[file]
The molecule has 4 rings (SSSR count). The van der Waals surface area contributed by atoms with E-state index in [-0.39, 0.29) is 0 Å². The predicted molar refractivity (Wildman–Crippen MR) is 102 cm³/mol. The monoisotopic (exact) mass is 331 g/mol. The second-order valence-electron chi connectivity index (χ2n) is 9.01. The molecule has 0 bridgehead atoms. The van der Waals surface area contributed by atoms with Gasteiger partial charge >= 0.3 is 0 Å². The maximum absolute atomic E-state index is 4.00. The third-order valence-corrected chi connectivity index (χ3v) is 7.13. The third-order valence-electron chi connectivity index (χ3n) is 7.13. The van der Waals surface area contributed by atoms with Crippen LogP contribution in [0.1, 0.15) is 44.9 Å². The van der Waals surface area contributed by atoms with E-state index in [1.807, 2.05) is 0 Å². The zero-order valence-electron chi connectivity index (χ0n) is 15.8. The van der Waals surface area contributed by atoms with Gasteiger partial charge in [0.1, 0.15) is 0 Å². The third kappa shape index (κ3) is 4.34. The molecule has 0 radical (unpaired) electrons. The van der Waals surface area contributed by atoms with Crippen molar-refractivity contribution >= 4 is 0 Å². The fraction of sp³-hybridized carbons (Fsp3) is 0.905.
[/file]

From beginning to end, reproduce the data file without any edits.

The molecule has 4 rings (SSSR count). The van der Waals surface area contributed by atoms with E-state index in [-0.39, 0.29) is 0 Å². The predicted molar refractivity (Wildman–Crippen MR) is 102 cm³/mol. The monoisotopic (exact) mass is 331 g/mol. The second-order valence-electron chi connectivity index (χ2n) is 9.01. The molecule has 0 bridgehead atoms. The van der Waals surface area contributed by atoms with Gasteiger partial charge >= 0.3 is 0 Å². The maximum absolute atomic E-state index is 4.00. The third-order valence-corrected chi connectivity index (χ3v) is 7.13. The third-order valence-electron chi connectivity index (χ3n) is 7.13. The van der Waals surface area contributed by atoms with Crippen LogP contribution in [0.1, 0.15) is 44.9 Å². The van der Waals surface area contributed by atoms with E-state index in [1.807, 2.05) is 0 Å². The zero-order valence-electron chi connectivity index (χ0n) is 15.8. The van der Waals surface area contributed by atoms with Gasteiger partial charge in [0.1, 0.15) is 0 Å². The third kappa shape index (κ3) is 4.34. The molecule has 0 radical (unpaired) electrons. The van der Waals surface area contributed by atoms with Crippen molar-refractivity contribution >= 4 is 0 Å². The fraction of sp³-hybridized carbons (Fsp3) is 0.905.